Tomcat HTTP connector appears to be handling Transfer-Encoding set by servlet to chunked. Again, servlet should not be aware of container specifics (AJP/Mod_proxy or no proxy etc.) other than knowing that client can handle chunked Transfer-Encoding. I strongly disagree that this determination should be made based on connector type. Rather it should be made based on criteria defined in HTTP specs. AJP is passing Transfer-Encoding set to chunked to mod_jk and things break. Perhaps, AJP SHOULD transparently remove this header if it does not handle it or mod_jk could remove it. Please keep in mind Transfer-Encoding is a hop-to-hop header. It does not have to be propagated all the way via proxies to the client.

> - If you're setting Transfer-Encoding: chunked in a servlet, then everything
> else in the response chain back to the browser will assume that you're also
> chunk encoding the response body, otherwise how would Tomcat know whether you'd chunk encoded the body or it had to? 

That is not entirely correct or maybe entirely incorrect. I'm setting Transfer-Encoding to chunked in servlet and don't do actual chunking, yet when I use client to directly access this servlet (no proxy) via HTTP connector the response magically seems to be chunked. Are you saying I should do actual chunking for AJP and no chunking for HTTP connectors? Consistency is my main problem here! Is this the case of other containers when servlet has to do actual chunking? I thought that this was responsibility of the container.
As a side note, any proxy along the response chain can terminate chunked Transfer-Encoding if its client is not able to handle it.

> For comparison the DefaultServlet in Tomcat does HTTP byte range responses
> (which have similar implications for response encoding and message length
> detection to chunked encoding) and Tomcat and mod_jk behave well with that.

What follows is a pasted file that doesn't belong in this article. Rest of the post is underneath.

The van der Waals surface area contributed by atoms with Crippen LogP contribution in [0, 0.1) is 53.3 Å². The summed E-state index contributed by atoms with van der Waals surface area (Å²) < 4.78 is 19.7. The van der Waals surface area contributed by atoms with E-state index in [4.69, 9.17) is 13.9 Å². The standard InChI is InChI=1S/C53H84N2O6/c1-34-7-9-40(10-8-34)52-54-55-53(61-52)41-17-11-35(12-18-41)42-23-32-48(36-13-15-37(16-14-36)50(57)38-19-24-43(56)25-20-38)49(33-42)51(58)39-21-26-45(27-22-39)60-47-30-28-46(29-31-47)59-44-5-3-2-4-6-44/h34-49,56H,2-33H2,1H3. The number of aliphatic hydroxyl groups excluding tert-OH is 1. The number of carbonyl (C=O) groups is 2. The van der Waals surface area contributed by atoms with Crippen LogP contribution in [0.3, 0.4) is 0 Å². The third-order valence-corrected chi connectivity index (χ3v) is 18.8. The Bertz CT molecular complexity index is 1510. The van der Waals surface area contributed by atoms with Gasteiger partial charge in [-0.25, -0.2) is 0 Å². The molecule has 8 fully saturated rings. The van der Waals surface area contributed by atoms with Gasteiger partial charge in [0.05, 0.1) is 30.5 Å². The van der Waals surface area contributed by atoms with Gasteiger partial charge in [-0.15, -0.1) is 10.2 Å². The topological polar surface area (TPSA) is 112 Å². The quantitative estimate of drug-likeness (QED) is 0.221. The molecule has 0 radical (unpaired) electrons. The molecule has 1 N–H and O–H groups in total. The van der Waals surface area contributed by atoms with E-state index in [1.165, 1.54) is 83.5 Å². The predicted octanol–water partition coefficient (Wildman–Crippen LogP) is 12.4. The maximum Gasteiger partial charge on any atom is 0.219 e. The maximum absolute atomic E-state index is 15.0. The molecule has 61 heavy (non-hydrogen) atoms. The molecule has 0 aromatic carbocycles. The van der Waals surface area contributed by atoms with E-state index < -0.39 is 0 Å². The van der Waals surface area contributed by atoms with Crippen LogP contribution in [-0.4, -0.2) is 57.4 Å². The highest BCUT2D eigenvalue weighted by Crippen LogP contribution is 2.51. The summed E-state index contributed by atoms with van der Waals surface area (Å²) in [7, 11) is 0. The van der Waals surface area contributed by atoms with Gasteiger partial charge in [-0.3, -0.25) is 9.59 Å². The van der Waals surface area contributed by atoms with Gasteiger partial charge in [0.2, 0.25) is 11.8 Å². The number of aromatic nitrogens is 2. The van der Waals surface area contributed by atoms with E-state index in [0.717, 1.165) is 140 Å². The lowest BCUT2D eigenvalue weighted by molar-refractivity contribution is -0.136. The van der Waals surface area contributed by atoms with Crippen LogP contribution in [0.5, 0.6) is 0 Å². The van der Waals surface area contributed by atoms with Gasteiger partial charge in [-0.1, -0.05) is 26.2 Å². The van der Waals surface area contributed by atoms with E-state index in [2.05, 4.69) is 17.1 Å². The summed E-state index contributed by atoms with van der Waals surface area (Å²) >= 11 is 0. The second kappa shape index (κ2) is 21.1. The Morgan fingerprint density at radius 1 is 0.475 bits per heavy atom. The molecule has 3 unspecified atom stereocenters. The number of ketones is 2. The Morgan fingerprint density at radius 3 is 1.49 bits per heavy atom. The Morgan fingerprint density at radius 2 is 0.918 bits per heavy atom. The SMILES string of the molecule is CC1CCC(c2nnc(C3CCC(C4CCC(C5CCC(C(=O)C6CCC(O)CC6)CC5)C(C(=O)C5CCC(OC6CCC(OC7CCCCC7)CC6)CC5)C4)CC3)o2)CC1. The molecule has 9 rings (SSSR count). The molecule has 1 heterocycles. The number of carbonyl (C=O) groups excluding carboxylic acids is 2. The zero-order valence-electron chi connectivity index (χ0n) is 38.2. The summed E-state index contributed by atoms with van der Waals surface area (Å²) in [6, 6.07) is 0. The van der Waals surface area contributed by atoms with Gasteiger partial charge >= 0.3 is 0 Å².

> 
> There's also the question of why you'd want to explicitly set
> Transfer-Encoding: chunked on a response when every available connector
> exposing your content to the client supports it already without you having to
> do anything...

I understand that chunked encoding is automatic in many cases, like some compressed files. I also understand that connector or web server in the absence of Content-Length, if client supports chunked Transfer-Encoding, can set it to chunked or may even compute Content-Length for you.
My case is that of third-party software (Mule ESB)that can run stadalone, where HTTP connections can be made directly. In this case, in the absence of Content-Length it may set Transfer-Encoding to chunked and this causes issues because mod_jk/AJP setup does not handle it correctly.

> 
> If I'm misunderstanding the situation, please attach a sample servlet and
> mod_jk DEBUG + HTTP trace that illustrates the problem.

mod_jk debug log shows exactly no difference other than when I set Transfer-Encoding to chunked, the header is returned otherwise there are no differences.
Whether I choose to set Transfer-Encoding or not in the servlet, Apache chooses to set encoding to chunked since there's no Content-Length, but with Transfer-Encoding set there's no chunk size.

Correctly chunked response by Apache has the chunk size set to 119 in this example, and no chunk size when Transfer-Encoding is set in servlet, in which case, client hangs as I would expect. I have tested this in simplified setup so there's nothing special going on here.

"Content-Type: text/xml[\r][\n]"
"Transfer-Encoding: chunked[\r][\n]"
"[\r][\n]"
"1"
"1"
"9"
"[\r]"
"[\n]"
"<soap:Envelope ..."

If I understand you correctly, you are saying that because AJP passes along Transfer-Encoding and does not chunk the actual response,the Apache assumes that response is chunked, including the size, and passes it along to the client.
While this makes sense, Transfer-Encoding is a hop-to-hop header and as such should be removed if not supported by mod_jk/AJP. I don't think this burden should rest on the servlet since (1) it should not be aware of the container it runs in (2) client request indicates HTTP 1.1 is supported so Transfer-Encoding should be fine.

Regards,
Andre Piwoni